Diwali

Diwali

 

‘Deepawali’ or ‘Diwali’ is the biggest and the brightest of all Hindu festivals. It’s the festival of lights (deep = light and avali = a row i.e., a row of lights) that’s marked by four days of celebration, which literally illumines the country with its brilliance, and dazzles all with its joy. Each of the four days in the festival of Diwali is separated by a different tradition, but what remains true and constant is the celebration of life, its enjoyment and goodness.

Diwali in Mythology

Historically, the origin of Diwali can be traced back to ancient India, when it was probably an important harvest festival. However, there are various legends pointing to the origin of Diwali or ‘Deepawali.’ Some believe it to be the celebration of the marriage of Lakshmi with Lord Vishnu. Whereas in Bengal the festival is dedicated to the worship of Mother Kali, the dark goddess of strength. Lord Ganesha, the elephant-headed God, the symbol of auspiciousness and wisdom, is also worshiped in most Hindu homes on this day. In Jainism, Deepawali has an added significance to the great event of Lord Mahavira attaining the eternal bliss of nirvana. Diwali also commemorates the return of Lord Rama along with Sita and Lakshman from his fourteen year long exile and vanquishing the demon-king Ravana. In joyous celebration of the return of their king, the people of Ayodhya, the Capital of Rama, illuminated the kingdom with earthen diyas (oil lamps) and burst crackers.

Celebrations Across India

The markets of Gujarat liven up almost a whole month in advance for Diwali shoppers; from jewelry; clothes; sweets; gift articles; shoes etc. to fire crackers; everything is in demand and plentiful in supply. It’s a mad frenzy of shopping everywhere in the days leading up to the festival.

Gujaratis start celebrations on the night before Diwali by creating designs – usually depicting nature or the gods – from natural powder colours in verandas. These are called “rangoli” and are supposed to welcome Goddess Lakshmi to the house. In a way they are a means of competition and pride amongst their creators. Also, small footprints are drawn with rice flour and vermilion powder all over the houses.

On Diwali day the clothes worn are usually Jhabba (kurta)-dhotis or Jhabba-legengas for the men, while the women are in saris. A visit to the temple is customary. The day is spent preparing food and sweets. Shops are open, but business comes to a halt on Dhanteras, two days before Diwali, and doesn’t resume until Labh Pancham, the fifth day of the newyear. For traders and businessmen, this is the time for a vacation. Diwali evening is celebrated by lighting up streets and markets, and bursting crackers.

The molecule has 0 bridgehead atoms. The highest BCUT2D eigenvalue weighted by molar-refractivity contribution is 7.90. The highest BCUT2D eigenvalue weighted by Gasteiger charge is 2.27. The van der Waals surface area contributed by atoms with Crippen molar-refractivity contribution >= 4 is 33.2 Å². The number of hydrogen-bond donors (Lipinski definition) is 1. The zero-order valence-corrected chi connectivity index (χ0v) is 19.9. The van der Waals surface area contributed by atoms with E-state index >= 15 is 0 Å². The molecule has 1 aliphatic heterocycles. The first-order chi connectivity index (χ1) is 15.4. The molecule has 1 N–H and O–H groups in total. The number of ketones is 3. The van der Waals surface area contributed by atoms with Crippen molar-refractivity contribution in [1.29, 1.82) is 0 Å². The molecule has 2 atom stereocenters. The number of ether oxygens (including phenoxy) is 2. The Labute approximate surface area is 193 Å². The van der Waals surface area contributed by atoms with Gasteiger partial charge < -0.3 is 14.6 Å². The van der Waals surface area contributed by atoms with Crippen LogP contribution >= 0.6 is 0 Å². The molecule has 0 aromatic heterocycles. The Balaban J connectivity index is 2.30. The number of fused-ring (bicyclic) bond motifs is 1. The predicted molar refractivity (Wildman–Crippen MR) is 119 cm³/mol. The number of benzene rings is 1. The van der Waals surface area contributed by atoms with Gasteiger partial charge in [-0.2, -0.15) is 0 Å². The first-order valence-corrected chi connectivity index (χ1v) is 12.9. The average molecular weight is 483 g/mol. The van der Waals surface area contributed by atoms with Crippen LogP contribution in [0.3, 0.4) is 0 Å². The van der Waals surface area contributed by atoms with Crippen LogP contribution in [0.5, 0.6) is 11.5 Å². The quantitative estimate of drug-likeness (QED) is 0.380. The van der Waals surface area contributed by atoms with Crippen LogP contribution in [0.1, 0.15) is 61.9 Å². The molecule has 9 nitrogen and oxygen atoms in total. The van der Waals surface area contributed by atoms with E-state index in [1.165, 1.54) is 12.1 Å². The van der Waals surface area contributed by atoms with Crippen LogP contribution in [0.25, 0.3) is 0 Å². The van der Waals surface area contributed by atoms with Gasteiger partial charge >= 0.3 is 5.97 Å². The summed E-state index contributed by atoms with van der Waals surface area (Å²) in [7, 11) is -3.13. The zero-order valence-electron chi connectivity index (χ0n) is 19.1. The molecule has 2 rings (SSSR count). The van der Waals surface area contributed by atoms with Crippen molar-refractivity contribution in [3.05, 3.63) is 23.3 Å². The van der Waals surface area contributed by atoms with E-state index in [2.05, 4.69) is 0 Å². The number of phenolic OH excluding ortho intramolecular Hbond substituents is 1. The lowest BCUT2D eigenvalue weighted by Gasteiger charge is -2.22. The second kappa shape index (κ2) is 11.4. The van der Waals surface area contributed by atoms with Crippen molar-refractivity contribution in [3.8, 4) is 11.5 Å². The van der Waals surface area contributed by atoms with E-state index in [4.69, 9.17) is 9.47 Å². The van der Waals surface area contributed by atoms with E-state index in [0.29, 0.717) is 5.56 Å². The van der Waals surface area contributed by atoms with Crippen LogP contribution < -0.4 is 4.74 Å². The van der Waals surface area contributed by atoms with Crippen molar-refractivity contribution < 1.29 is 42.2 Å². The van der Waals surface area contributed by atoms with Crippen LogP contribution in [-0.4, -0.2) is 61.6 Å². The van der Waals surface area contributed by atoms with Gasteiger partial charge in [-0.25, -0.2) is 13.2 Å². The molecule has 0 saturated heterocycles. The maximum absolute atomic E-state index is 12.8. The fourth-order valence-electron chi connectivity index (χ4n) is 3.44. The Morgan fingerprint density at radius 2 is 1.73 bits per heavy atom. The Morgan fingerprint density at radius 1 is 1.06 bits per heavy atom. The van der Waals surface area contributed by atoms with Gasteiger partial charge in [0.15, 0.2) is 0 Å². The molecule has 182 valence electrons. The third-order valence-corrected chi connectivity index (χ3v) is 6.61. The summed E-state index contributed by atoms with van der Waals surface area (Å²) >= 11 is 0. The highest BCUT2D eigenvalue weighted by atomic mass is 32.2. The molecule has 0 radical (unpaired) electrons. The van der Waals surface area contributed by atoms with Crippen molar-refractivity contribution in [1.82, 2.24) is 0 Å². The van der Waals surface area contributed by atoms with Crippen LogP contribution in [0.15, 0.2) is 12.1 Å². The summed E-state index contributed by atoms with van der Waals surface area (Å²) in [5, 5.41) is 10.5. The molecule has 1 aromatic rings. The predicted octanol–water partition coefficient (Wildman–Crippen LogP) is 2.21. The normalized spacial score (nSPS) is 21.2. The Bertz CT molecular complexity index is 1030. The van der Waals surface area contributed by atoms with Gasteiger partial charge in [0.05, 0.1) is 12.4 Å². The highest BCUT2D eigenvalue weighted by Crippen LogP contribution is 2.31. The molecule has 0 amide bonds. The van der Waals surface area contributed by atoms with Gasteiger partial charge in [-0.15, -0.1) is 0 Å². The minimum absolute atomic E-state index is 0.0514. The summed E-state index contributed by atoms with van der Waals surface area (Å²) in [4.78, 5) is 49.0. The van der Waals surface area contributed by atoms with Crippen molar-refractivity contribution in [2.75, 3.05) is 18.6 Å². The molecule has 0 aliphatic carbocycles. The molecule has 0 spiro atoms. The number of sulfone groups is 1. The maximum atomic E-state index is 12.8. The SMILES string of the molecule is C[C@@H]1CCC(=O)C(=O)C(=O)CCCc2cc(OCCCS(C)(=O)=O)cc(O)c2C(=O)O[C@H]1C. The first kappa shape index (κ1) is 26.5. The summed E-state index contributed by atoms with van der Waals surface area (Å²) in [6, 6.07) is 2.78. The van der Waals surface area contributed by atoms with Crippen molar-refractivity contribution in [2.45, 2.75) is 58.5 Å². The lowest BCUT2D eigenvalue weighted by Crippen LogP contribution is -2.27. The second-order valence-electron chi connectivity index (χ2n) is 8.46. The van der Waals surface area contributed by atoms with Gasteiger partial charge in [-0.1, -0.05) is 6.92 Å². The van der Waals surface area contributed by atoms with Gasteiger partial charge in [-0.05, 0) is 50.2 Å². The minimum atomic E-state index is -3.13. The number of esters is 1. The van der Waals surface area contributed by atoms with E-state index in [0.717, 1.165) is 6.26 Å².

In Tamil Nadu Diwali commemorates the death of Narakasura at the hands of Lord Sri Krishna. Typical Deepawali celebrations begin with waking up early in the morning, before sun rise, followed by an oil-bath. The bathing tradition involves extensive massaging of warm til-oil containing pepper corns, betel leaves. New clothes are typically worn as a part of celebrations. After the bath, a home-made medicine known as “Deepawali Lehiyam” is consumed, which is supposed to aid in smoothening digestive problems that may ensue due to feasting that occurs later in the day.

Diwali is celebrated with great joy in Odisha. Rows of oil lamps, candles adorn the thresholds of all houses. Tarpanam is done in the morning of Diwali. A rangoli(Muruja) of a sailboat is made on the ground. The boat has seven chambers in north, ten chambers in east, and twelve chamber in south. The east chambers are meant for gods, north chambers for seer or Rishi and south chambers for manes and forefathers. Over the drawing of each different chamber several items are kept – cotton, mustard, salt, asparagus root, turmeric, sweets, cakes and a wild creeper. Over the central chamber are the offerings meant for prasad. Perched over the prasad is a jute stem with a cloth-wick tied around the edge. It is lit at the beginning of the puja.

Dev Deepawali is celebrated on the 15th day after Diwali, on Kartik Purnima. The festival is celebrated as a welcome to the Gods and Goddesses on Earth on the banks of the Holy Ganges. The Uttar Pradesh Tourism Department organizes a four day festival and showcases the heritage and culture of Varanasi. The day is celebrated with offering prayers to the Holy Ganges. The prayers are offered by chanting vedic scriptures, hymns and lighting big Diyas (clay pots). The Ganges looks ablaze with so many diyas lit on its banks. One can enjoy a breathtaking view as thousands of diyas flicker along the banks.

Diwali in Nepal

Nepal is the only Hindu country in the world and thus it celebrates this festival with great pomp. Though the play of colours takes place only on the last day, a ceremonial pole called, ‘chir’ is installed on the first day. Chir is a bamboo pole fringed with strips of cloths representing good luck charms. As the pole is put up in the street at Basantapur, the festivities and worship commences for the week. At the end of the festivities the chir is taken to a bonfire.

There is a popular legend behind the installation of chir. The story is again about the mischievous nature of Krishna who just loved to play pranks with the milkmaids or gopis. Playful as he was, it is said that once he seduced all the local girls with his dashing good looks; he then danced with them all and when they were fully engrossed in him, then he doused them in coloured water and stole all their clothes while they were bathing in the water of the river Yamuna. Naughty Krishna then hung their clothes on a tree to bug them. Chir symbolizes that very tree.

The night before the final day, huge bonfires are lit at major crossroads in towns and cities and effigies of the demon Holika are burned to symbolize the triumph of good over evil.

 
 

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